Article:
The best advice I can give you is to start making a list of everything you need and the weight associated with it. Don't buy anything until you've got that weight down to something manageable. Explore ALL of your options in each category. Perhaps even bring the question up on here in a new thread "I need a 5lb 2 man tent that will last me in this AO". And discuss the possibilities at length.

It takes a long time to put an INCH bag together. Here is my complete list for you to cull from. Not suggestion you get my gear. Just might give you a place to start from. I started with heavy duty military gear only to do what your doing - trading a lot of it out for lighter weight gear that will still get the job done. It may even spark something you've forgotten. It's ever evolving. And many items I have since culled. But you get the general idea. I split this up between backpack, chestrig and fannypack:

FOOD:
1lb Beef jerky
6-9 Mountain House Meals – As many as will fit comfortably.
24pk - Peach iced tea
/Fruit punch Crystal Lite
2 bags - Garlic salt and Johnnys seasoning
1lb Instant coffee
Splenda
Dried creamer
Dried squid for bait and eating
40pk - Trader Joe's Black Mango Tea

SHELTER:
Kelty Cosmic Down 0F sleeping bag
Poncho usgi
Klymit skeleton coyote x-frame pad or Big Agnes full size pad.
Marmot Trailight 2P tent
Emergency Thermal Blanket

COMMUNICATION:
CountyComm am/fm shortwave radio that runs 150 hours on one AA. http://countycomm.com/gp4light.html
2 - Midland GXT1050VP4 2 way camo frs/gmrs radios - headsets for both - runs off rechargable AA's.
2 emergency whistle Fox 40

HYGEINE/HEALTH/WELFARE:
Small Powder
Baking soda in film canister - as backup Toothpaste and acid med (I have acid reflux - BADLY)
1 toothbrush
Bug spray deet
Bag of tobacco and rolling papers and as many packs of cigarettes as I can carry. (I know. Terrible.)
Nail clippers
5 Zip lock freezer bags
1 Roll toilet paper
1 Bottle camp soap Dr. Bronners

FIRE:
1 4x4 ziplock with dryer lint and vaseline balls
2 Packs Waterproof Matches
3 Bic Lighters
2 fire steel - misch steel
1 zippo lighter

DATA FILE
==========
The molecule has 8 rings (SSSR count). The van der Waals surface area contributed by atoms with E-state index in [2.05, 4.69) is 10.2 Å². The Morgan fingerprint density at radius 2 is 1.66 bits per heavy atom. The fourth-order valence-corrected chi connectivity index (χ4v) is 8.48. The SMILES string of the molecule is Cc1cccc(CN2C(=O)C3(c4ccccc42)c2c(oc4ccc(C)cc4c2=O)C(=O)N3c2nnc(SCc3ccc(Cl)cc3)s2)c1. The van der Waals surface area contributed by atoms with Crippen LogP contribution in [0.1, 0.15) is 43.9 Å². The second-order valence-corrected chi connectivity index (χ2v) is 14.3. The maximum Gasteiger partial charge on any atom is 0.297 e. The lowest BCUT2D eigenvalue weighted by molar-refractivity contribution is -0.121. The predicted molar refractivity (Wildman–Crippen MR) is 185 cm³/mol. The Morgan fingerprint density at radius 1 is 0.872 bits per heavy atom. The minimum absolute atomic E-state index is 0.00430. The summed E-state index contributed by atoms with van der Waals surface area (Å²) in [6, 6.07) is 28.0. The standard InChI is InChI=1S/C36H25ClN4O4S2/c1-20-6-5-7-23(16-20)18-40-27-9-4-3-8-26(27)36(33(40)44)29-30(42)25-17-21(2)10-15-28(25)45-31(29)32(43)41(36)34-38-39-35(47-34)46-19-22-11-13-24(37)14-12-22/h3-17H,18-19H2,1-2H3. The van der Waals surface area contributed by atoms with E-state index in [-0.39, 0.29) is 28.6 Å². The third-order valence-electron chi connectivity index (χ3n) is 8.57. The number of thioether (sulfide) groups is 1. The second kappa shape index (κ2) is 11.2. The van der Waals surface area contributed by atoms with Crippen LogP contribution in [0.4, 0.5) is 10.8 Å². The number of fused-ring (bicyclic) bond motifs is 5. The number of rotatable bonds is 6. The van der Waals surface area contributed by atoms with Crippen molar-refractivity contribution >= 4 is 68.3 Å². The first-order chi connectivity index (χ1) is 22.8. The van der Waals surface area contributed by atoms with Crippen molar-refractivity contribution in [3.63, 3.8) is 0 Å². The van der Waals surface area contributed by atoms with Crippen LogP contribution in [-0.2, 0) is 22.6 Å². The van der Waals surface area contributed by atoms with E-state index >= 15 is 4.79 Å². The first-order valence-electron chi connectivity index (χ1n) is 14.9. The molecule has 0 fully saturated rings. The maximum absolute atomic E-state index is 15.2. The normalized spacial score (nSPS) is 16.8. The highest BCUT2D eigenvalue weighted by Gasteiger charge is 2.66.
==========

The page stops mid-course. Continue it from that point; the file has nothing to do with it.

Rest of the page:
TOOLS:
Lexan full size fork and spoon
Czech Mess kit (Only outside container. Ditched the interior pot for weight savings.)
Wetstone http://www.ragweedforge.com/SharpeningCatalog.html
Handcuff key
Fishing gear - 50lb test braided line, hooks, small & medium diamond jigs, dried squid
12 speed hooks
1 Casio waterproof wristwatch - with compass, thermometer, etc.
1 Watch cover
1 pair of small EMT shears
1 Large sewing needle
12 AA NIMH rechargable batteries
Instapark 10 5w solar charger
21" Sven saw
Small compact binos
Duct tape - heavy weight and light weight for making bandages. (How much is to much? I have an inch of heavy weight wrapped around a credit card. And about 1/2 inch of lightweight wrapped around a credit card.)
Pad of paper waterproof
Carpenters pencil
Leatherman Multi-tool
P51 can opener
200ft 550 Paracord
300ft(?) 50lb test braided fishing line.
6 Plastic Zip Ties
6 Ranger Bands
1 Sharpie

TRAPPING:
12 - Professional grade snares.
3 - Conibear traps.
100ft Snare wire.
3 - Foothold traps.

WEAPONS:
(Haven't decided on how much of each ammo to take exactly. It's going to depend on weight.)
Broken shell extractor
Gas port reamer
Glock 357 with holster
AK74
3 AK mags
200rds 5.45
50 rounds 357
ESEE 5 survival knife/kydex sheath
Tactical rifle sling
Headlamp Ultrafire UF-H2 B Head light - runs 11 hours on one AA.
Foam ear plugs
Gun cleaning kit

PACK & HARNESS:
HPG conceal carry chest pouch. (Contains handgun/ammo/gps/flashlight/maps)
Gregory Z65 backpack
1 Multicam fanny pack as EDC (Contains multiples of fire/water/cordiage/fak/fishing kit/poncho/headlamp/emergency blanket/snare wire/mora knife)
Misc. Silnylon pouches to keep clothing and sleeping bag dry

WATER:
Nalgene with aluminum canteen cup
Platypus water bag 2L (This is only for backup. Only used in emergency should I lose other water containers.)
Camelback water 3L
Water Purification Tablets

ELECTRICAL:
3 micro photon II lights
12 AA Rechargeable Batteries
1 Fenix E21 flashlight - doubles as weapon light
2 Extra bulbs for flashlights
Samsung Galaxy S4 cellphone, 64gb micro SD card, and extra battery

CLOTHING:
1 pair Columbia hiking pants.
(Would gladly trade these for something lightweight in multicam.)
1 pair Columbia hiking shorts. (Would gladly trade these for something lightweight in multicam.)
1 synthetic Columbia hiking shirts.